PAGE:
By Nicole Morgan, CACOR Member. Translated from her original French publication in the Journal Le Monde on November 11, 2005. “My Little Uncle”
Every November, my little uncle that I have never known, when artificial poppies glow red on the decorated button-holes of those who have almost forgotten, I promise myself that I will write to you, just to you, who lies in the limbo of the stateless somewhere in Alsace, between France and Germany. You were born into the world of a German father who out of love for your Lorraine mother founded his family on the neutral territory of the Meurthe and Moselle. Handsomely full-bodied, she gave him seven little ones, three sons and four daughters, the last of which in a white dress smiles forever from a yellowing family portrait: my mother. She is two years old and we are in 1914, the year when raving throngs invaded the streets of Paris howling “À Berlin” while a passionate mob of Berliners screams its hatred “Nach Paris”. They mobilize, and your older brothers Joseph and Leon put on the blue uniform of France that they are not to take off for four years. The “spiked helmets” invade Alsace and caper in the streets of Lorraine villages that they annex in passing through. German teachers are sent into the re-painted schools where speaking French is from then on forbidden and punished severely. You are going on fifteen, the fateful age when you can be conscripted by the new masters. Your despairing mother has not even the time to tell you good-bye; they dress you up in a green uniform and haul you off with a band of terrified kids toward the blind front of a plain where indistinguishable trenches are cut into the mud.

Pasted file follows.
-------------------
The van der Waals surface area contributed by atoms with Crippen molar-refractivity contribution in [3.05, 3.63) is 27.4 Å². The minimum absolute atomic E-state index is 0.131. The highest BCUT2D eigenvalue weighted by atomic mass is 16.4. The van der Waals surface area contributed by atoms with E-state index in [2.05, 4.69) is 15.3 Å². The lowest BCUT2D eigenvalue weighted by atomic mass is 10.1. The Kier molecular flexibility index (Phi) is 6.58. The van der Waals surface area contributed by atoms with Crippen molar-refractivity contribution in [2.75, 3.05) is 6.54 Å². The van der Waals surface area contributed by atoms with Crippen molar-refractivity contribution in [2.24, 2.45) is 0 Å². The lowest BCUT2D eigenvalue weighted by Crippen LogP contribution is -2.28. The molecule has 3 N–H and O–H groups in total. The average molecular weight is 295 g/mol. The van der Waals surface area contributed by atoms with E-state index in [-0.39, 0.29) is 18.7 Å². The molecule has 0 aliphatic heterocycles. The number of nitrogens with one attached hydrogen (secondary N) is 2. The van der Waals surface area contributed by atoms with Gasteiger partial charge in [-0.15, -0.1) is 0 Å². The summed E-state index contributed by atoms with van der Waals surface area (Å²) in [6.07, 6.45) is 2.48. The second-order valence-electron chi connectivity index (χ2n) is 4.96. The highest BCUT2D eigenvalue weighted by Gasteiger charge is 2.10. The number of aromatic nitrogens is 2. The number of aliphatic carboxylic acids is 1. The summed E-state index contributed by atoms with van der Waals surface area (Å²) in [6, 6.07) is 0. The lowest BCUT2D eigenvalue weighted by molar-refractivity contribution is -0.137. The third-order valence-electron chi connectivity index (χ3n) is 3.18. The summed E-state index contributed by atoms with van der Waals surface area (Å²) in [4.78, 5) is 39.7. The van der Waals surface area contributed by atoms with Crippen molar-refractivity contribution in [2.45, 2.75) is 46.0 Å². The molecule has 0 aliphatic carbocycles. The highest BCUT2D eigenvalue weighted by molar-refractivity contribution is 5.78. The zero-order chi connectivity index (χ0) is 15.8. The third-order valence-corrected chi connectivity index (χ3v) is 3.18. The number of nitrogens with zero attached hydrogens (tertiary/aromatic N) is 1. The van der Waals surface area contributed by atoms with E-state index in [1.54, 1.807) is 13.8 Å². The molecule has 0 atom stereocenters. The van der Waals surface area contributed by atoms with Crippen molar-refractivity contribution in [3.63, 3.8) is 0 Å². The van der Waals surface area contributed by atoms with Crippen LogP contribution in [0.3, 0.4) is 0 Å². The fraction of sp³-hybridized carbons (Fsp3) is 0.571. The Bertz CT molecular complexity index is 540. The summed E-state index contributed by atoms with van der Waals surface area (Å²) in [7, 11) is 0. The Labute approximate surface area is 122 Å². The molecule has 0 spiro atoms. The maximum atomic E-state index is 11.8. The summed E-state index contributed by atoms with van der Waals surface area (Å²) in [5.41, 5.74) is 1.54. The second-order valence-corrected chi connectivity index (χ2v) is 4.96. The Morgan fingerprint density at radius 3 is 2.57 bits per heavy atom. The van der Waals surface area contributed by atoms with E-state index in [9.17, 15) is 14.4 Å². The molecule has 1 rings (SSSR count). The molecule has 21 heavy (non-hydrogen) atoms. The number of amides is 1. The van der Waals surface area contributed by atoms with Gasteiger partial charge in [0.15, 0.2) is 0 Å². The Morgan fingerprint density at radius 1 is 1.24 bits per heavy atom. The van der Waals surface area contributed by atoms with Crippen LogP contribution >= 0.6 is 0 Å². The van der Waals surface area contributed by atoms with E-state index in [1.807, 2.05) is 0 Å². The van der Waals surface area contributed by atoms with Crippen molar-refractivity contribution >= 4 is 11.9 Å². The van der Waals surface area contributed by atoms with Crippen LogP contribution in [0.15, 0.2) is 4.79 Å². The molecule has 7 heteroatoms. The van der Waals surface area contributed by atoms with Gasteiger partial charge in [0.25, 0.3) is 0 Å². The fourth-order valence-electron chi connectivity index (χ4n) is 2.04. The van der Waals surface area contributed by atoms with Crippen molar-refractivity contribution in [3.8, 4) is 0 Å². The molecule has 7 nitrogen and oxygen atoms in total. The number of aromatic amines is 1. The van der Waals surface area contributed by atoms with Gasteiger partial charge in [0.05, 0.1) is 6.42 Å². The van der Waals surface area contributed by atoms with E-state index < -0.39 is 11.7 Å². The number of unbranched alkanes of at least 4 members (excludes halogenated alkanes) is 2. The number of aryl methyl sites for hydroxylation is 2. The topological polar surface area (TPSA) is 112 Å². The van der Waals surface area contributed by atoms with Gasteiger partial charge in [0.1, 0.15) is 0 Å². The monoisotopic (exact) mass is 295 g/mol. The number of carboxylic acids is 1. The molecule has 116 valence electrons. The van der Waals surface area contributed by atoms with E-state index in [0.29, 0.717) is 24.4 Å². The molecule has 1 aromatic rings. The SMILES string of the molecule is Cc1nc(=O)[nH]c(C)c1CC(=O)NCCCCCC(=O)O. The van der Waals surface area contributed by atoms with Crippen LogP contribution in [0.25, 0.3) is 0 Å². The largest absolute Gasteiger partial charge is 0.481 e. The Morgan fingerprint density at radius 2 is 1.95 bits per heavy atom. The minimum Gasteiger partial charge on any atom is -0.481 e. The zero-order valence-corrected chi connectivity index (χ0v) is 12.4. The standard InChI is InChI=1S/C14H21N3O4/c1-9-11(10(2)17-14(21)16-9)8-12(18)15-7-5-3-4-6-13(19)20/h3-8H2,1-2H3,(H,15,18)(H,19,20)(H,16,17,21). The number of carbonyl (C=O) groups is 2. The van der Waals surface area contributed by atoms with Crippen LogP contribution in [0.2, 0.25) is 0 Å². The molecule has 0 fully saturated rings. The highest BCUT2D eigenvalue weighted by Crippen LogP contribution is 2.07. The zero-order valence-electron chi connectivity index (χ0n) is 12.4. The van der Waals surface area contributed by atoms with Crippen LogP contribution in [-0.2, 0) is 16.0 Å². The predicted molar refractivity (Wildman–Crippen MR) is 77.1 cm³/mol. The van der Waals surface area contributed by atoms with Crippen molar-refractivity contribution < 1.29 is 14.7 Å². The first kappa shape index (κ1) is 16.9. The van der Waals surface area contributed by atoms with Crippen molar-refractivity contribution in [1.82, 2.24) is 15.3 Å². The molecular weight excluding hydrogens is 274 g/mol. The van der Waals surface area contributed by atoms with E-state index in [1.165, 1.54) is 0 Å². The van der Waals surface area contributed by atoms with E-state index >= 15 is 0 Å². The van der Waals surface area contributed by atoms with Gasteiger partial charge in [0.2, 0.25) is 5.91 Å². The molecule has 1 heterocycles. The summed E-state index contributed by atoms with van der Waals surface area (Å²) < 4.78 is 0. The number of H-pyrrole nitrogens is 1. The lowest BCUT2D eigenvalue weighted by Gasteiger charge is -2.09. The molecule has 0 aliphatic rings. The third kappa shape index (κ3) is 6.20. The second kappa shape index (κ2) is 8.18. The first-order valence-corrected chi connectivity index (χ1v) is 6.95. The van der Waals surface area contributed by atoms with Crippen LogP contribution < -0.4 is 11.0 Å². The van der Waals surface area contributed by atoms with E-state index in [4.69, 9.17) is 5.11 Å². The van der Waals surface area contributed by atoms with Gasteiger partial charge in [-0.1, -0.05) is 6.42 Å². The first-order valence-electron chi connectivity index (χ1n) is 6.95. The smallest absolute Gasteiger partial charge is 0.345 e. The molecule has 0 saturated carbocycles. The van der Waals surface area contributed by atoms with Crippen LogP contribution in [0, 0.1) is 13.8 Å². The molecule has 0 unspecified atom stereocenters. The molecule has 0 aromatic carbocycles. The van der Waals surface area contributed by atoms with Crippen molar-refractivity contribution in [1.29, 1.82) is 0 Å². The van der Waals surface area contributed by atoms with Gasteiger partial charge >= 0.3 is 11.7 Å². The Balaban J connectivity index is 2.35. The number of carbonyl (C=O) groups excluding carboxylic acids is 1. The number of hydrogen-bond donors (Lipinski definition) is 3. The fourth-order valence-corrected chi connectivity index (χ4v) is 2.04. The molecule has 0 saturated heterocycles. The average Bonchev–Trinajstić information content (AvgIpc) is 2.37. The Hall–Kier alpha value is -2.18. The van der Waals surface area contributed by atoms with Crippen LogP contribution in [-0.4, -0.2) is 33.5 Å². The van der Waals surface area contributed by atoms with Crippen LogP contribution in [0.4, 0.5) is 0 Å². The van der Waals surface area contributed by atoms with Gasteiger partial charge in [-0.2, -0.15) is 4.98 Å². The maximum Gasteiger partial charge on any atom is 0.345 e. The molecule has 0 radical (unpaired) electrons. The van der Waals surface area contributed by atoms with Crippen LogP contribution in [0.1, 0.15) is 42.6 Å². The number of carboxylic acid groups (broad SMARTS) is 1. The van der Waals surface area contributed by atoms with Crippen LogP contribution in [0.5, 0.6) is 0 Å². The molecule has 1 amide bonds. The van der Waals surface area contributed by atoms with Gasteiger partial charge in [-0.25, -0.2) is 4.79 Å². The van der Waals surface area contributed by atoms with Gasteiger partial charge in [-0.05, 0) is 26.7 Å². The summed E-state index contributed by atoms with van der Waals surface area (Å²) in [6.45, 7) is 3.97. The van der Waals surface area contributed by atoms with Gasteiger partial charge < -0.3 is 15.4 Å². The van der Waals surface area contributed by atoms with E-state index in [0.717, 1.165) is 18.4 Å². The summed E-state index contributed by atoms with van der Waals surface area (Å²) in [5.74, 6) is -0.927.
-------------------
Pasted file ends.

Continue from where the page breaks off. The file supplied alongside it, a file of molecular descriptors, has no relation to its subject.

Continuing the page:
Surviving witnesses have recounted the scene for us a thousand times: the trembling little silhouettes, rifles in their hands, bayonets at their backs, rifles in their faces, hesitate for a moment. One by one the arms lower and the hands disappear under the too-long sleeves of uniforms without stripes. The French fire, and slaughter their little brothers who they have not recognized. When they come back to the front in 1918, Joseph and Leon will dissolve into tears, then and ever after at the recall of that impossible vision.
The Germans sent your identification bracelet the next day. My grandfather uttered not a word, but his broken heart ceased beating in the night, which resonated with the cries of my grandmother. He was 42 years old.
On a bridge at Strasbourg, a weeping mother is congealed in a statue of bronze. In each arm she holds the naked body of one of her two sons, killed for fatherlands symbolized at the feet of one by the French peaked cap, at the feet of the other by the spiked German helmet. She weeps forever over fratricidal wars.
But they are all fratricidal, are they not, my little uncle? On this November 11, 2004, rest in peace on the earth of all humanity.